‘TO lose one great cultural institution may be regarded as a misfortune”, Oscar Wilde might have said. “To lose two might look like carelessness.” However, to lose four? That smacks of catastrophic, philistine neglect.

The news, earlier this week, that Modern Two – the much-loved second building of the Scottish National Gallery of Modern Art in Edinburgh – is closing its doors for the remainder of 2022 is depressing and frightening. Indeed, coming so soon after the collapse of the cinema charity the Centre for Moving Image (CMI) – and with it its constituent organisations the Edinburgh International Film Festival (EIFF), the Edinburgh Filmhouse and the Belmont Filmhouse, Aberdeen – the gallery’s closure raises the very real danger that Scotland’s cultural infrastructure is on the verge of meltdown.

The Holyrood political class cannot say it wasn’t warned. When the director-general of the National Galleries of Scotland, Sir John Leighton, appeared before the Constitution, Europe, External Affairs and Culture Committee of the Scottish Parliament back in September, he told MSPs that the nation’s cultural sector was facing “a crisis that feels more serious and more difficult to deal with than the pandemic itself.”

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He cited not only the impact of the pandemic on visitor numbers but also inflation, a real terms decrease in public funding for the arts and the struggle to pay staff a fair wage. The National Galleries’ energy bill alone was projected to increase by around 50%, to more than £1 million.

These factors amount to the same “perfect storm” that was cited by the board of the CMI when it closed down the EIFF and its two cinemas earlier this month. “Public funding has been [at a] standstill or reducing for over eight years”, the CMI said.

The obvious subtext of all this is that the arts are not – indeed, cannot be – a priority in a period of crisis. Surely, the political logic goes, it is more important to help the most vulnerable in our society to heat their homes and put food on their tables than it is to keep art galleries and art house cinemas open.

If only it were true that our politicians were straining every sinew to protect the poorest and most vulnerable from the burgeoning costs of energy and food. Whoever emerges from the wreckage of the Conservative Party next Friday to be announced as prime minister of the UK, you can be certain that the sickening profits of the big energy companies will be assured.

Their barely taxed “windfalls” will be put on the public tab, to be paid later by us, our children and our grandchildren, not only in taxes but in cuts to public services, from the NHS to social care and education. Meanwhile, we are told to consider ourselves lucky that, thanks to Westminster government intervention, our household fuel bills will only have doubled in the last year.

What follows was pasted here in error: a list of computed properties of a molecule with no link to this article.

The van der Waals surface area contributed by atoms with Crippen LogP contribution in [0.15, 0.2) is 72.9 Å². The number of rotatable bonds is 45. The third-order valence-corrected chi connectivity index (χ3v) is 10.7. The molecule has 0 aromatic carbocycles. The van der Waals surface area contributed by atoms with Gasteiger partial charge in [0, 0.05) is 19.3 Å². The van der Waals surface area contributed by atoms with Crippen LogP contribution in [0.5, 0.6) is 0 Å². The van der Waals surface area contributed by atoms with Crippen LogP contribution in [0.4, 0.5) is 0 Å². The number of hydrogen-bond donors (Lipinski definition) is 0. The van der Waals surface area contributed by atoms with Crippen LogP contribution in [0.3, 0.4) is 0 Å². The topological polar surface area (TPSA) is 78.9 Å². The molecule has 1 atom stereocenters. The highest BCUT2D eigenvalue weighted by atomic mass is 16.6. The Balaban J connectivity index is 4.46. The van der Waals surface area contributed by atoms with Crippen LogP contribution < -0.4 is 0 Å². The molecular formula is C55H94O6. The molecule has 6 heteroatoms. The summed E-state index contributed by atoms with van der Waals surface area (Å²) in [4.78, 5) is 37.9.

Whenever anyone dares to defend arts spending, the cry goes up from Tory politicians and commentators that we are “champagne socialists”. The Tories and the rich that they serve love nothing so much as to disingenuously offer a false choice between spending on “public goods” (such as health and education) and the arts. Yet, to paraphrase the good book, “man cannot live by bread alone.” The wealthy know only too well the emotional well-being and the intellectual and personal development that comes with access to and engagement in artistic expression. That’s why, as our cash-strapped state schools struggle to provide arts education to pupils, the private schools the rich send their kids to are equipped with amply-supplied music departments and well-appointed theatres.

As Jimmy Reid argued in his great rectorial address at the University of Glasgow back in 1972, we cannot call our society truly civilised while it denies to millions of its citizens “the enrichment of the whole quality of life” in all of its “social and cultural” dimensions.

“Where’s the money coming from?” scream the right-wing commentators whenever spending on the arts is proposed or defended.

While they are pointing at the growing public debt, they are distracting us from the swelling profits of the energy companies, the food retailers and all the other big businesses that have come through the pandemic and into the current economic crisis with their pockets bulging.

They are distracting us, too, from the billions lost to the public purse through offshore tax avoidance schemes in places like the Cayman Islands.

Moreover, one never hears a right-wing commentator juxtapose arts spending with the billions spent on weapons of war, including the nuclear warheads on the Clyde.

The closure of four of Scotland’s cultural institutions is a national embarrassment.

And as the loss of The Arches Theatre in Glasgow (which closed down in 2015) attests, we cannot be sure that an institution, once closed, will ever open again.

The UK has a per capita GDP that is – the Liz Truss/Kwasi Kwarteng crashing of the economy into a wall notwithstanding – a great deal more than three times the global average.

If the funding isn’t there to protect our cultural infrastructure, that is a matter, not of mere financial calculation, but of political priority.

We know where the money is and – were it not being salted off to the Cayman Islands or, as Boris Johnson might say, “spaffed up the wall” on Richard Branson’s personal space programme – there would be more than enough for us to have bread and roses, too.